New Power: How Power Works in Our Hyperconnected World--and How to Make It Work for You by Jeremy Heimans, Henry Timms

Rating: 10/10

Read More on Amazon


This book analyzes the power change that came with the digital revolution, it observes how dynamics between different generations evolved. It deals with the differences in power perception today regards to in the past and how this change allowed the rise of movements like #MeToo and Black Lives Matter.


Old power and new power differ greatly. Old Power operates like a currency, it is held by few and can only be spent if you have stored enough of it. It is closed, inaccessible and leader-driven. 

New power, on the other hand, is made by many. It operates like electricity. It is open and participatory and open, often peer-driven. 

New power allows for new systems that were impossible (or unrealistic before) such as sharing ideas in a way that is today much more dynamic than in the past. Sharing ideas also help to shape and developing new communities, after all, TED Talks were born with this intent. 

What is interesting is observing how New Power pushes for cooperation more than competition which has helped develop the sharing economy and the consolidation of more ‘open source environments’ not only in the ICT world but in different fields as well. 

The way ideas spread today is very different from before, now the spread occurs much more sideways than before. According to research, it emerges that people change behaviour when an idea gets validated by their community. This has interesting implications also in the world of influencers. As much as we look at what influencers suggest, we are more inclined to share something when it gets validated by our friends, rather than if it is not. Therefore, it is, in essence, just the digital evolution of the traditional “word of mouth”.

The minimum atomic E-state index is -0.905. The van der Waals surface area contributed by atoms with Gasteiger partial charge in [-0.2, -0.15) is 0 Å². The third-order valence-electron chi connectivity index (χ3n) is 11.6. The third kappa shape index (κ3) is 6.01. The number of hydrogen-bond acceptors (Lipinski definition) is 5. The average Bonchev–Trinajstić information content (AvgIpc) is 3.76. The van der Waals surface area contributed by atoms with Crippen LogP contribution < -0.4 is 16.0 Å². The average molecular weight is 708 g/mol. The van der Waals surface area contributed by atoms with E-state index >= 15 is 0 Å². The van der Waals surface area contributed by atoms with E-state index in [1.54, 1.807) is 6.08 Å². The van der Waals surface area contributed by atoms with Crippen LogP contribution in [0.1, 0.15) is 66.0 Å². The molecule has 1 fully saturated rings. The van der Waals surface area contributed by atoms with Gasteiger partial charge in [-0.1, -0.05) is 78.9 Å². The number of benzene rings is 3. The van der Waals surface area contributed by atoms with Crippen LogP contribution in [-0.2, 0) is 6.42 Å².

As we have seen on many occasions in recent history then, the future belongs to those who are more talented in sharing their ideas better, faster and durably. 

The rise of the solution seeker

A solution seeker looks for solutions that solve the problem they have at hand, but the research of this conclusion is not limited to their field of expertise. It may come from areas that are dramatically different from the one they belong to. Problem solvers, on the other hand, focus mainly on their area of expertise to solve any given issue they are facing. 

Solution seekers then value success and gain a different meaning from the past. While it used to be that if you found the answer you gained success, it has rotated to be open to experiment and be willing to look for answers in unexpected places or improbable people. 

Differences in the workplace

We have inherited the idea that the workplace is supposed to be a family. But the workplace is not a fixed constant in our lives, today people will most likely change several careers. Therefore, rather than a family, the workplace should be an alliance that will last until the period of employment of a given employee.